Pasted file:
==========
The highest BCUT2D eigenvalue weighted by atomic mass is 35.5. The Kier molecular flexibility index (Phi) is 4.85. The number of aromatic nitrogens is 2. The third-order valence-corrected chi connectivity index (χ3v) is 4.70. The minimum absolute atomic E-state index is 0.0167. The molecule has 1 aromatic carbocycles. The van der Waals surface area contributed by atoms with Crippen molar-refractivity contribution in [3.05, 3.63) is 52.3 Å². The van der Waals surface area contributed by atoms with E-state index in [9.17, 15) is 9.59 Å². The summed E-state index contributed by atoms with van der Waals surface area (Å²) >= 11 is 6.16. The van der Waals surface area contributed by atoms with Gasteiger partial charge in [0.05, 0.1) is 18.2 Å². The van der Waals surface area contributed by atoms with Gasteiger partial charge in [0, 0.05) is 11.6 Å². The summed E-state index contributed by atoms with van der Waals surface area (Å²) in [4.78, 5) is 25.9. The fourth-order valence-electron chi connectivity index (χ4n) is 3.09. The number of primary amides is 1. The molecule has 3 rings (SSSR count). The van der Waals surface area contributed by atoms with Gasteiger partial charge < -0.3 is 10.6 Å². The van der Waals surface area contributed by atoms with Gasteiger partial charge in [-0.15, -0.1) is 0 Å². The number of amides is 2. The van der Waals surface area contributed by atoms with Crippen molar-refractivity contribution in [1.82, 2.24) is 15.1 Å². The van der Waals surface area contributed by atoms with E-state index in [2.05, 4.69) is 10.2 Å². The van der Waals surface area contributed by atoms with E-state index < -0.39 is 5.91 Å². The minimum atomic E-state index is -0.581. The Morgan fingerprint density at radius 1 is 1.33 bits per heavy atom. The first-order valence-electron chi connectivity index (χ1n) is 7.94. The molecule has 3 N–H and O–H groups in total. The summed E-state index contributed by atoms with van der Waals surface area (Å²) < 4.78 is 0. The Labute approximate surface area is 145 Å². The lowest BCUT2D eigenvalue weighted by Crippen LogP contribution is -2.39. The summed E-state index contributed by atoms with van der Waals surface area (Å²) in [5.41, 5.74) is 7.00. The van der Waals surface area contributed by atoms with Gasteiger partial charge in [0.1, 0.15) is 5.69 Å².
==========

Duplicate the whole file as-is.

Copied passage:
The highest BCUT2D eigenvalue weighted by atomic mass is 35.5. The Kier molecular flexibility index (Phi) is 4.85. The number of aromatic nitrogens is 2. The third-order valence-corrected chi connectivity index (χ3v) is 4.70. The minimum absolute atomic E-state index is 0.0167. The molecule has 1 aromatic carbocycles. The van der Waals surface area contributed by atoms with Crippen molar-refractivity contribution in [3.05, 3.63) is 52.3 Å². The van der Waals surface area contributed by atoms with E-state index in [9.17, 15) is 9.59 Å². The summed E-state index contributed by atoms with van der Waals surface area (Å²) >= 11 is 6.16. The van der Waals surface area contributed by atoms with Gasteiger partial charge in [0.05, 0.1) is 18.2 Å². The van der Waals surface area contributed by atoms with Gasteiger partial charge in [0, 0.05) is 11.6 Å². The summed E-state index contributed by atoms with van der Waals surface area (Å²) in [4.78, 5) is 25.9. The fourth-order valence-electron chi connectivity index (χ4n) is 3.09. The number of primary amides is 1. The molecule has 3 rings (SSSR count). The van der Waals surface area contributed by atoms with Gasteiger partial charge < -0.3 is 10.6 Å². The van der Waals surface area contributed by atoms with Gasteiger partial charge in [-0.15, -0.1) is 0 Å². The number of amides is 2. The van der Waals surface area contributed by atoms with Crippen molar-refractivity contribution in [1.82, 2.24) is 15.1 Å². The van der Waals surface area contributed by atoms with E-state index in [2.05, 4.69) is 10.2 Å². The van der Waals surface area contributed by atoms with E-state index < -0.39 is 5.91 Å². The minimum atomic E-state index is -0.581. The Morgan fingerprint density at radius 1 is 1.33 bits per heavy atom. The first-order valence-electron chi connectivity index (χ1n) is 7.94. The molecule has 3 N–H and O–H groups in total. The summed E-state index contributed by atoms with van der Waals surface area (Å²) < 4.78 is 0. The Labute approximate surface area is 145 Å². The lowest BCUT2D eigenvalue weighted by Crippen LogP contribution is -2.39. The summed E-state index contributed by atoms with van der Waals surface area (Å²) in [5.41, 5.74) is 7.00. The van der Waals surface area contributed by atoms with Gasteiger partial charge in [0.1, 0.15) is 5.69 Å².